Jun 10, 2019 | By Nina Giglio
If I’m honest, I’ve been having a bit of an existential crisis about the industry I’ve spent over a decade working in.
During the Extinction Rebellion protests in London, I would linger in Oxford Circus on my way home, looking with awe at the bright pink boat that had been placed in the heart of my city’s shopping street. I would snap some pictures, watch the protestors and attempt to take the emotional temperature of the people trying to go about their everyday lives around them before heading home. In the last six months, the climate crisis has evolved from a dull hum to screaming roar. I’ve been worrying about the impact that I’ve been having on the world. But the last few days at World Retail Congress has gone some way to restoring my faith in the industry that I care about so dearly.
Retail is the largest private sector employer in many countries, and is a trusted touchpoint across the developed world. People interact with the retail industry multiple times a week (if not daily).
This is both a tremendous responsibility and an opportunity to make their lives better.
And this is exactly what I was reminded of at this year’s World Retail Congress.
I saw Kroger CEO Rodney McMullen describe how the US supermarket chain has pledged to eradicate hunger and food waste in the US regions that it operates in by 2025, highlighting how 40% (YES, 40%!?) of food in the US goes to waste.
An executive at Spanish retail group Tendam (and owner of Women’s Secret) glowed with pride as he told about the business’ efforts to support women following mastectomies with different bra shapes.
Tjeerd Jegen, the CEO of Hema explained how it is using design thinking via its foundation to build strategies that solve broader societal issues like literacy in young children.
James Rhee, the CEO of Ashley Stewart explained how businesses can spend money on helping to empower minority groups and women.
Rhee said: “I’m a meritocrat and a capitalist. I want to find the best people to put on our team to put on our team for our team to win. It is a positive thing to be a woman today. At Ashley Stewart we have an entirely senior female team… I view their decisions and how they have interviewed, their skills were superior.”
He said that there is an opportunity for businesses to focus on different ways of moving the capital we influence, for instance joining the Advancing Black Pathways programme at JP Morgan to help empower young African Americans.
While these initiatives go beyond the traditional expectations of what a retailer should do, I was reminded of the moments of true vulnerability we have when we enter a store, when we have to face our reflections when products don’t fit, or struggle with spaces aren’t designed to suit our physical experience.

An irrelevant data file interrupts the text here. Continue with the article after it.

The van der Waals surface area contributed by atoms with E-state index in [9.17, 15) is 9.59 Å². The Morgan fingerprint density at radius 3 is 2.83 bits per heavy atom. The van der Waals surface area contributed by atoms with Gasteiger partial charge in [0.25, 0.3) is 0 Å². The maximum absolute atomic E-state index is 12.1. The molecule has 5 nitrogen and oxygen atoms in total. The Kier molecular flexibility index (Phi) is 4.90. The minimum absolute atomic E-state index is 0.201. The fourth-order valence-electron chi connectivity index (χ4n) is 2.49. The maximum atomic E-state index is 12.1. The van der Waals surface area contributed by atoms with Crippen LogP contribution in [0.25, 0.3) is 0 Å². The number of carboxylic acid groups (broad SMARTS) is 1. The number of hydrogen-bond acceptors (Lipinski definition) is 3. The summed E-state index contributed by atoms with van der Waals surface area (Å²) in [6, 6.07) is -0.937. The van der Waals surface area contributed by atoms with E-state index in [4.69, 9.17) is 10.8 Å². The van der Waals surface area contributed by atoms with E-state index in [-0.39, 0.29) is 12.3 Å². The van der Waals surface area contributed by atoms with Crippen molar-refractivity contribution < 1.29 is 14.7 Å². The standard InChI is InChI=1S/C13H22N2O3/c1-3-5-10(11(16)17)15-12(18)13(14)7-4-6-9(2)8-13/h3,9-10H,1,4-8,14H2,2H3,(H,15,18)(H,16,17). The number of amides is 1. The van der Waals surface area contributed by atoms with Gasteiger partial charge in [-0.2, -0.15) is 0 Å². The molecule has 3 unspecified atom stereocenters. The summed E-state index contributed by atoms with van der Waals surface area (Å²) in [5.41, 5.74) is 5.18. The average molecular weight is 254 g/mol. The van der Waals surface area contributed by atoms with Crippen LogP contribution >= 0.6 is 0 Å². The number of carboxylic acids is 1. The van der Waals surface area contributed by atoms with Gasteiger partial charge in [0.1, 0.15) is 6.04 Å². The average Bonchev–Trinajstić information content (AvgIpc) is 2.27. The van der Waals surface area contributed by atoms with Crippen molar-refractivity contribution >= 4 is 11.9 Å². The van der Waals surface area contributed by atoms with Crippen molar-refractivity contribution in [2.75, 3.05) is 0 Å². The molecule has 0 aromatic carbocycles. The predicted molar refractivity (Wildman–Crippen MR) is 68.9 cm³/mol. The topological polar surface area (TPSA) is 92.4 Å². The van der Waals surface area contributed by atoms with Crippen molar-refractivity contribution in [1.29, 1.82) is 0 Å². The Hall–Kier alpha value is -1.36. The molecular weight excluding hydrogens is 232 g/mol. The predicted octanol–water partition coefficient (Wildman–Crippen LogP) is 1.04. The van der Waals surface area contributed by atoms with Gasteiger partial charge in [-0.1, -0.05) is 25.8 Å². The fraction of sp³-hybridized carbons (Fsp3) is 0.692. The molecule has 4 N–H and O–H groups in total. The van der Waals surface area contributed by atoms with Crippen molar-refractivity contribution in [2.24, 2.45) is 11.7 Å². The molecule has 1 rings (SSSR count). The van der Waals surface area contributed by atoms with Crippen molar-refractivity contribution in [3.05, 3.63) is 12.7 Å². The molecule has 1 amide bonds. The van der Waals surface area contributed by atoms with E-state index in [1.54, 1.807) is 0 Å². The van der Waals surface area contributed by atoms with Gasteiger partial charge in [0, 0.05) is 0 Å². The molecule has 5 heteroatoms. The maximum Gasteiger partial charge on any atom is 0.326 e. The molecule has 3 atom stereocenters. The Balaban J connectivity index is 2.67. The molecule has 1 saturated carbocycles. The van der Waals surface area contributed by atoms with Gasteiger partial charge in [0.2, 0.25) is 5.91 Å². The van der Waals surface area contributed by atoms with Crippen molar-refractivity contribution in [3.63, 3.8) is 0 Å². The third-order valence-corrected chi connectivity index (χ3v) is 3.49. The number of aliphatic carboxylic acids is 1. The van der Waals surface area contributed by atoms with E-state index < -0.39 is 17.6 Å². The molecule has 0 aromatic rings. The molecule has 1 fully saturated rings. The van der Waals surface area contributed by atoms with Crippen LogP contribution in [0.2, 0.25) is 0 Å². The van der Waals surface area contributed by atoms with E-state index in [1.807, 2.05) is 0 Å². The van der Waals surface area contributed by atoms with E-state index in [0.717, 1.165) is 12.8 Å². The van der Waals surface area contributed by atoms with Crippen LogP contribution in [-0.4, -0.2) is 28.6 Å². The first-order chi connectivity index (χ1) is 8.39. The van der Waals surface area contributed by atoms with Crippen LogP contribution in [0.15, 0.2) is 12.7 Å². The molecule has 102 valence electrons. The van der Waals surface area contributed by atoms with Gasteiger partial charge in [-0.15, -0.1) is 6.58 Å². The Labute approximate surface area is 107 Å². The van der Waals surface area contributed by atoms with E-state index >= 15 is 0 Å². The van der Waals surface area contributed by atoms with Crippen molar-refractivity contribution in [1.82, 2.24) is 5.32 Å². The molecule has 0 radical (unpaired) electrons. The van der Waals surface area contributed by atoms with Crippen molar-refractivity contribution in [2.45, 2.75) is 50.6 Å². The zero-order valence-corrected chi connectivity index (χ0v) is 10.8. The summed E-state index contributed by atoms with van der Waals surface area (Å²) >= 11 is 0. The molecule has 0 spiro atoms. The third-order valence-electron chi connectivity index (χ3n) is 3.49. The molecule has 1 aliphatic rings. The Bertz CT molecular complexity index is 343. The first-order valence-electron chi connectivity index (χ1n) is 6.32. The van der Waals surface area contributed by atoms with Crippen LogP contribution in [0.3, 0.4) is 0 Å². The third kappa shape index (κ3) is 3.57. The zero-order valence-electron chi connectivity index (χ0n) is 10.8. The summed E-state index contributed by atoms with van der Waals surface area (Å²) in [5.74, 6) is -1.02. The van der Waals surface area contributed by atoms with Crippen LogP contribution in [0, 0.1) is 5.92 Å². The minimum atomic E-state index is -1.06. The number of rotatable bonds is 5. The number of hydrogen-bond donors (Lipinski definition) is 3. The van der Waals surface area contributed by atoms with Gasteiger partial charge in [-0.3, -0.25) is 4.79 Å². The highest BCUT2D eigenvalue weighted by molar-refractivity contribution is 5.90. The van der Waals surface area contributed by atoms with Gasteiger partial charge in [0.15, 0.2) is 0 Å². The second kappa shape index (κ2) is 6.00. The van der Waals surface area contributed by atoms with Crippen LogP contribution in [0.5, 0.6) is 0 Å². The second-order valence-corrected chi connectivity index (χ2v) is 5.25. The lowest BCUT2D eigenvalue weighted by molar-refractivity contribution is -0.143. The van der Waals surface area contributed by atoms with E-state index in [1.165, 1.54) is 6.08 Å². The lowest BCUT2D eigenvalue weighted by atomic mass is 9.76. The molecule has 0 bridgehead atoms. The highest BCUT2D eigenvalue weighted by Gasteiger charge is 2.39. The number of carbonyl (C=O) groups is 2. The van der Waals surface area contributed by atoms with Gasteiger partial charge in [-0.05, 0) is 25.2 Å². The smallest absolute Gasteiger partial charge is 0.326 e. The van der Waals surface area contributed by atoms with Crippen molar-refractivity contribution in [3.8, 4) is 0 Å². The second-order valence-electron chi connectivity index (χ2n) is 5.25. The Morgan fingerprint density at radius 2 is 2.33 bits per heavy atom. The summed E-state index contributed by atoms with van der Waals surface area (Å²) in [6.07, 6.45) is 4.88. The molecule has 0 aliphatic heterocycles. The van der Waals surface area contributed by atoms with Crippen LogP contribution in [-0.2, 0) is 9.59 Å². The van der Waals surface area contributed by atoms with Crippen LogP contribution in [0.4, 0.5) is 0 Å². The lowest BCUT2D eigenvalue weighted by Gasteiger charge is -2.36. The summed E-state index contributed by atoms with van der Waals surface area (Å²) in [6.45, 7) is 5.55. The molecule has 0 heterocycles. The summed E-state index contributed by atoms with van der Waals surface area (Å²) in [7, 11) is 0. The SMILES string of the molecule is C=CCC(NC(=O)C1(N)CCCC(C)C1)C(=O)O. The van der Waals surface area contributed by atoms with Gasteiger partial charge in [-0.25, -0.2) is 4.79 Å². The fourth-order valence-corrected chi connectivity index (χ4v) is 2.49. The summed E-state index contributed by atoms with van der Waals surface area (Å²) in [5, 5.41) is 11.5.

Academic and activist Sinead Burke spoke passionately the work that retailers need to work to ensure retail workforces are diverse to make sure that people are not forgotten by retail spaces.
She said: “Nothing of the retail experience offers me independence or agency, and I think that is unjust because my money has the same value as the person beside me, but due to the person making decisions and the design of the retail space I had not been considered. The disability community’s spending power is $7trn, we rarely consider disabled people when we are designing space or hiring people.”
But I spoke to a number of retailers after her session, and many spoke of having made plans to ask her in to speak to their teams.
Alexandra Waldman, founder of size inclusive brand Universal Standard, described how her brand is removing the “emotional transaction” that takes place when a woman considers herself in the mirror when shopping for fashion.
She said: “Generations on generations of women have been told that there is a better version of yourself just around the corner. That bully is telling you that you’re not the best version of you.”
Lord Stuart Rose, chairman of Ocado described how these steps towards building a better, more sustainable industry is a long-term process.
“This is not just a job for Tesco, Walmart or Kroger, we’ve all got to talk to politicians. It might take 25 years. But this is for our children, and for our grandchildren’s sake.”
At this year’s World Retail Congress, executives gathered not to rehash the same old narratives about margin gains, operating in a difficult environment, or managing the difficult shift towards an always-on mobile enhanced consumer.
I saw an industry of individuals who are doing their best to fix problems as they see them, an industry extending their arms outwards into the communities they serve, and out to each other to find ways to collaborate and make things better.
I saw retail leaders who recognise that participating in broader society, trying to make things better is a good business move, one that its necessary as we look to future proof our businesses against the impending climate emergency and other uncertain futures.
I saw, what I hope to be, the future of retail, and an industry I’m very proud to be contributing to.
For more insights straight from World Retail Congress, download our exclusive report on Gen X, the generation that retail forgot.
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